Oklahoma regulators clear way for voluntary shut-ins, will consider mandatory cuts

April 22, 2020
The Oklahoma Corporation Commission (OCC) approved an emergency order Apr. 22 to allow oil well operators to shut in money-losing wells.

The Oklahoma Corporation Commission (OCC) approved an emergency order Apr. 22 to allow oil well operators to shut in money-losing wells.

A commission meeting scheduled for May 11 will allow the Oklahoma Energy Producers Alliance and others to make their case for additional actions, possibly including prorationing of oil production. The Oklahoma Energy Producers Alliance has filed a request for mandatory prorationing.

The emergency order was issued after oil producers sought the order and detailed their problems Apr. 17 at a hearing before an administrative law judge. OCC Chairman J. Todd Hiett and Commissioner Dana L. Murphy participated in the hearing and signed off on the order. Commission Vice Chairman Bob Anthony did not participate.

Some operators in Oklahoma may have already begun shutting in wells at their own discretion, but many companies may have been uncertain of their legal standing to do so, including the question of whether their leases would allow wells to be shut in.

The order is a tool to support producers if they decide to halt some operations, Murphy told Oil & Gas Journal. It still leaves the operators with a difficult decision, as the shutdown of a well or field can cause more financial loss than a temporary period of money-losing crude oil sales, she said.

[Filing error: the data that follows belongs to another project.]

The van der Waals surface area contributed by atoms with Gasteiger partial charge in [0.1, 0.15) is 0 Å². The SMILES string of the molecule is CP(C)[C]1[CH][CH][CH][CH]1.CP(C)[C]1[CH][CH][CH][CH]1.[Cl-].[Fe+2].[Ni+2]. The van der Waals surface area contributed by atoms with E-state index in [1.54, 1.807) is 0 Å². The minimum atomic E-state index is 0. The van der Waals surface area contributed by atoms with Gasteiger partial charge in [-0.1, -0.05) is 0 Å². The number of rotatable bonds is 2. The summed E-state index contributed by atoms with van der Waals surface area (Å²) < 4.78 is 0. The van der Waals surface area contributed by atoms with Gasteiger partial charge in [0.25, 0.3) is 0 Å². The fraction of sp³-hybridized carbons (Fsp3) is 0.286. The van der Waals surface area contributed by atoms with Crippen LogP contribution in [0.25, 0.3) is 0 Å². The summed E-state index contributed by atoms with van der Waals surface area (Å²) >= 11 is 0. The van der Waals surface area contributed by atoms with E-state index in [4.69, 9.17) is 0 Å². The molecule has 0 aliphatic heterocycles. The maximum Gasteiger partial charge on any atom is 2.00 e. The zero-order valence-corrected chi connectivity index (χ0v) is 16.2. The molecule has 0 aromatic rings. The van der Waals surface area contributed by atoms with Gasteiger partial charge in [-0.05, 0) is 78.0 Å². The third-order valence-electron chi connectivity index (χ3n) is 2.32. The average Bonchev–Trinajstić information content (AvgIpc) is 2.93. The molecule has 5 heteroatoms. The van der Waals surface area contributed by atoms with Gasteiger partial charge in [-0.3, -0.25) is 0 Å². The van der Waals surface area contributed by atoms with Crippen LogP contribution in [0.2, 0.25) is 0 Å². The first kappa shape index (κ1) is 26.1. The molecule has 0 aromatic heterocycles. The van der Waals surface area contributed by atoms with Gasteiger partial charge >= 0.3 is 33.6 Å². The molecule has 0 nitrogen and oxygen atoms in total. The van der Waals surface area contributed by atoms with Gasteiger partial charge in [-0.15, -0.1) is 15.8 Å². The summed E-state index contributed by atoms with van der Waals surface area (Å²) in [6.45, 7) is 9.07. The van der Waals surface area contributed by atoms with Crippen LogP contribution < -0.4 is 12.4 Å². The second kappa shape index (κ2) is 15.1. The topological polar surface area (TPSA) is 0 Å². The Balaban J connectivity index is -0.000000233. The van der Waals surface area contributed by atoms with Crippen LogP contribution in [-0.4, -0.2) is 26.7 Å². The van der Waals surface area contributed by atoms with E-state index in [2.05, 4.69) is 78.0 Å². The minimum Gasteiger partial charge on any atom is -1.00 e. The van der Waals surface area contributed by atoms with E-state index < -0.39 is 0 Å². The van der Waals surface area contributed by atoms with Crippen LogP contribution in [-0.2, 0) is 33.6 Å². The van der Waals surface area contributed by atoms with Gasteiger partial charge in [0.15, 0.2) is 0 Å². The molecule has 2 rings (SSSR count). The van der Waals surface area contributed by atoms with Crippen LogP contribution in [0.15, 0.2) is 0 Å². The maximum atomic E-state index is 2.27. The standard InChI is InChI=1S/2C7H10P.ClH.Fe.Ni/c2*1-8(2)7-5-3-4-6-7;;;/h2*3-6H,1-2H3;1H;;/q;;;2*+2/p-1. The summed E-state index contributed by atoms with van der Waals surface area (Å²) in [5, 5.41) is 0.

The commission decided it was better to act to ease legal or regulatory concerns while the commission continues to evaluate the situation and see if additional steps are needed, Murphy said.

Order to prevent waste

The commission ordered that “to assist in the prevention of waste, protection of correlative rights, and to optimize production, operators/producers my shut-in or curtail production from wells where they determine such action is necessary and warranted to prevent economic waste.”

The order was made effective as of the date of the Apr. 17 hearing and is to remain in effect for 90 days or until superseded by a subsequent order.

The order said it “is subject to extension or modification as necessitated by this abnormal market pricing environment, or as the Commission determines otherwise.”

Under Oklahoma law, waste can include economic waste.

The commissioners heard at the Apr. 17 hearing about some of the financial losses being endured.

One producer, Eddie Rongey, testified that he operates about 600 wells in Oklahoma that cannot under current conditions be produced economically. He was losing $200,000/month by producing his “economically challenged” wells, and he worried that the title to his leases could be jeopardized without an order from the commission.

To act or not to act

The order does not mean all money-losing wells will be shut in. Companies may worry about losing more money if a shutdown affects the geology of a field, such as where waterflooding or other enhanced recovery techniques maintain pressure balances and oil flows that could be lost by shutdown.

Hedging also may reduce the pressure on a company to halt production.

“A lot of these producers, it’s just going to be hanging on, trying to survive,” Murphy said.

The Texas Railroad Commission will meet May 5 for another consideration of the idea of prorationing and any other proposals for reducing economic losses during the industry downturn. Texas commissioners have indicated they do not want to act alone, without other states and nations sharing the burden.

North Dakota officials also have been reviewing the regulatory question of production cutbacks. In each state, voluntary output cuts could reduce the pressure for mandatory cuts.